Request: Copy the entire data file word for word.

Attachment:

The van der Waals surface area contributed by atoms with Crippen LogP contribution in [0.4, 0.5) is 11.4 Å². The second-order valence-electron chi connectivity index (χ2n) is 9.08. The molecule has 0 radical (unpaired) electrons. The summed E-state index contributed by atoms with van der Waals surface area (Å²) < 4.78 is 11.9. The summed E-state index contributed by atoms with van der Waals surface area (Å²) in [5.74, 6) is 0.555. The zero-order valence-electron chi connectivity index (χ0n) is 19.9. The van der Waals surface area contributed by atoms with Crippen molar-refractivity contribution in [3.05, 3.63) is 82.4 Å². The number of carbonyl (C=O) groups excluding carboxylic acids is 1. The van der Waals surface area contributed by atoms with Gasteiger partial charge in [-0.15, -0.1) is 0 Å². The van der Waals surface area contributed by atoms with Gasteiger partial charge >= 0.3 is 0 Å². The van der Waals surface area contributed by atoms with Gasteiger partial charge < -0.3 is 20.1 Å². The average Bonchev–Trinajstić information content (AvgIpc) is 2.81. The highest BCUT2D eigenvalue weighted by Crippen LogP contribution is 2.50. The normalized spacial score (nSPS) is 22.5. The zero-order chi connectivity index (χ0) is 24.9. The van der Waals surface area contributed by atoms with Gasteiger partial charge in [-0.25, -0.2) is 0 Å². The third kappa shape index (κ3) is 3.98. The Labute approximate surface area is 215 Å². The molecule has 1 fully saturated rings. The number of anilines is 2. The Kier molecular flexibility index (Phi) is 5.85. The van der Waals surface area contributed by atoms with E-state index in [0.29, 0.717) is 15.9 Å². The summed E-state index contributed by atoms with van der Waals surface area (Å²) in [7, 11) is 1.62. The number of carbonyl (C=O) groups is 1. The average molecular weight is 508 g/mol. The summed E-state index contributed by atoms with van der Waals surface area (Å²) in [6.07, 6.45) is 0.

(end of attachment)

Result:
The van der Waals surface area contributed by atoms with Crippen LogP contribution in [0.4, 0.5) is 11.4 Å². The second-order valence-electron chi connectivity index (χ2n) is 9.08. The molecule has 0 radical (unpaired) electrons. The summed E-state index contributed by atoms with van der Waals surface area (Å²) < 4.78 is 11.9. The summed E-state index contributed by atoms with van der Waals surface area (Å²) in [5.74, 6) is 0.555. The zero-order valence-electron chi connectivity index (χ0n) is 19.9. The van der Waals surface area contributed by atoms with Crippen molar-refractivity contribution in [3.05, 3.63) is 82.4 Å². The number of carbonyl (C=O) groups excluding carboxylic acids is 1. The van der Waals surface area contributed by atoms with Gasteiger partial charge in [-0.15, -0.1) is 0 Å². The van der Waals surface area contributed by atoms with Gasteiger partial charge >= 0.3 is 0 Å². The van der Waals surface area contributed by atoms with Gasteiger partial charge < -0.3 is 20.1 Å². The average Bonchev–Trinajstić information content (AvgIpc) is 2.81. The highest BCUT2D eigenvalue weighted by Crippen LogP contribution is 2.50. The normalized spacial score (nSPS) is 22.5. The zero-order chi connectivity index (χ0) is 24.9. The van der Waals surface area contributed by atoms with Gasteiger partial charge in [-0.25, -0.2) is 0 Å². The third kappa shape index (κ3) is 3.98. The Labute approximate surface area is 215 Å². The molecule has 1 fully saturated rings. The number of anilines is 2. The Kier molecular flexibility index (Phi) is 5.85. The van der Waals surface area contributed by atoms with E-state index in [0.29, 0.717) is 15.9 Å². The summed E-state index contributed by atoms with van der Waals surface area (Å²) in [7, 11) is 1.62. The number of carbonyl (C=O) groups is 1. The average molecular weight is 508 g/mol. The summed E-state index contributed by atoms with van der Waals surface area (Å²) in [6.07, 6.45) is 0.